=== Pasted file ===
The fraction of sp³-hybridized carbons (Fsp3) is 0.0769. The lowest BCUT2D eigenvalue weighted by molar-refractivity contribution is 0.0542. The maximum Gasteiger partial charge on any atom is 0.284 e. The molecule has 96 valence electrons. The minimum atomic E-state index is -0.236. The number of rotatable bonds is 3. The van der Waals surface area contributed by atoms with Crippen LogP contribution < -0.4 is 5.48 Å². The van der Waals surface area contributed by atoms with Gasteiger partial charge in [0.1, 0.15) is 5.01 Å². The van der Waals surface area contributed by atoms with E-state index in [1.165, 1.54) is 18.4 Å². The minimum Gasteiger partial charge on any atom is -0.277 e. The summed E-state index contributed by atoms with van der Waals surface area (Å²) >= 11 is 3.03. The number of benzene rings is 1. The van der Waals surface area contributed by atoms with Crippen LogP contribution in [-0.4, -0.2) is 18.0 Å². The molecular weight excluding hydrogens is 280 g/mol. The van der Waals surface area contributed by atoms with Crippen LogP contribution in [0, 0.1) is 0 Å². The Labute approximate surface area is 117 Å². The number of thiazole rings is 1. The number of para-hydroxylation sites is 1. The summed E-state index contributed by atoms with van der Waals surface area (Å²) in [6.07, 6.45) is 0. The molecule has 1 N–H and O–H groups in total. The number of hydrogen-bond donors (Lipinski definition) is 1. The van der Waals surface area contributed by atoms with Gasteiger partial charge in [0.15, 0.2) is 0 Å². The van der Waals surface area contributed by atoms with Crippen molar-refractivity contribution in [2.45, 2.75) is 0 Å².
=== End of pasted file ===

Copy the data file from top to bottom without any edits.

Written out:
The fraction of sp³-hybridized carbons (Fsp3) is 0.0769. The lowest BCUT2D eigenvalue weighted by molar-refractivity contribution is 0.0542. The maximum Gasteiger partial charge on any atom is 0.284 e. The molecule has 96 valence electrons. The minimum atomic E-state index is -0.236. The number of rotatable bonds is 3. The van der Waals surface area contributed by atoms with Crippen LogP contribution < -0.4 is 5.48 Å². The van der Waals surface area contributed by atoms with Gasteiger partial charge in [0.1, 0.15) is 5.01 Å². The van der Waals surface area contributed by atoms with E-state index in [1.165, 1.54) is 18.4 Å². The minimum Gasteiger partial charge on any atom is -0.277 e. The summed E-state index contributed by atoms with van der Waals surface area (Å²) >= 11 is 3.03. The number of benzene rings is 1. The van der Waals surface area contributed by atoms with Crippen LogP contribution in [-0.4, -0.2) is 18.0 Å². The molecular weight excluding hydrogens is 280 g/mol. The van der Waals surface area contributed by atoms with Crippen LogP contribution in [0, 0.1) is 0 Å². The Labute approximate surface area is 117 Å². The number of thiazole rings is 1. The number of para-hydroxylation sites is 1. The summed E-state index contributed by atoms with van der Waals surface area (Å²) in [6.07, 6.45) is 0. The molecule has 1 N–H and O–H groups in total. The number of hydrogen-bond donors (Lipinski definition) is 1. The van der Waals surface area contributed by atoms with Gasteiger partial charge in [0.15, 0.2) is 0 Å². The van der Waals surface area contributed by atoms with Crippen molar-refractivity contribution in [2.45, 2.75) is 0 Å².